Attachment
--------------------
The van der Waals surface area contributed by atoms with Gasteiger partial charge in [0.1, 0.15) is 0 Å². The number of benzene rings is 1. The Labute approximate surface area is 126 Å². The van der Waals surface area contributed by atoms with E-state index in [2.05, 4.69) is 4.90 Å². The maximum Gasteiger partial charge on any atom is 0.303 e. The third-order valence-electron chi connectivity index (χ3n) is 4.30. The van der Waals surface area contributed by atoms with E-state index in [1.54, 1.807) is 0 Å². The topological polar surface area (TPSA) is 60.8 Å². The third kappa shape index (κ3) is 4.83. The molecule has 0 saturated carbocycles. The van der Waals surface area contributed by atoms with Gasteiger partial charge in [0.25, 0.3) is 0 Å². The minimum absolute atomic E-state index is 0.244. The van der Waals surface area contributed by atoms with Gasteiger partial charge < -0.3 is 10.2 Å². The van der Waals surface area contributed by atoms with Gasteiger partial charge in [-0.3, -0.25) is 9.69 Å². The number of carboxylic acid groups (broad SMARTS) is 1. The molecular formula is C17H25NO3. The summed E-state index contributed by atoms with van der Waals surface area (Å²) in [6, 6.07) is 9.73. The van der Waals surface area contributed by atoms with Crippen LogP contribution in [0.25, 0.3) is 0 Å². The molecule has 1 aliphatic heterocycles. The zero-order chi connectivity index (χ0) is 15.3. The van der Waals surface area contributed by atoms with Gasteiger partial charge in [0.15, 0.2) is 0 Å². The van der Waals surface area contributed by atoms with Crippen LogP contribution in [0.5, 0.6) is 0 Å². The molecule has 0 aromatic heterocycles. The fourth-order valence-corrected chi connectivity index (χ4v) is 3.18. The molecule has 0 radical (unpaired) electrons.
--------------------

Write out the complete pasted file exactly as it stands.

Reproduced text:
The van der Waals surface area contributed by atoms with Gasteiger partial charge in [0.1, 0.15) is 0 Å². The number of benzene rings is 1. The Labute approximate surface area is 126 Å². The van der Waals surface area contributed by atoms with E-state index in [2.05, 4.69) is 4.90 Å². The maximum Gasteiger partial charge on any atom is 0.303 e. The third-order valence-electron chi connectivity index (χ3n) is 4.30. The van der Waals surface area contributed by atoms with E-state index in [1.54, 1.807) is 0 Å². The topological polar surface area (TPSA) is 60.8 Å². The third kappa shape index (κ3) is 4.83. The molecule has 0 saturated carbocycles. The van der Waals surface area contributed by atoms with Gasteiger partial charge in [0.25, 0.3) is 0 Å². The minimum absolute atomic E-state index is 0.244. The van der Waals surface area contributed by atoms with Gasteiger partial charge < -0.3 is 10.2 Å². The van der Waals surface area contributed by atoms with Gasteiger partial charge in [-0.3, -0.25) is 9.69 Å². The number of carboxylic acid groups (broad SMARTS) is 1. The molecular formula is C17H25NO3. The summed E-state index contributed by atoms with van der Waals surface area (Å²) in [6, 6.07) is 9.73. The van der Waals surface area contributed by atoms with Crippen LogP contribution in [0.25, 0.3) is 0 Å². The molecule has 1 aliphatic heterocycles. The zero-order chi connectivity index (χ0) is 15.3. The van der Waals surface area contributed by atoms with Gasteiger partial charge in [0.15, 0.2) is 0 Å². The van der Waals surface area contributed by atoms with Crippen LogP contribution in [0.5, 0.6) is 0 Å². The molecule has 0 aromatic heterocycles. The fourth-order valence-corrected chi connectivity index (χ4v) is 3.18. The molecule has 0 radical (unpaired) electrons.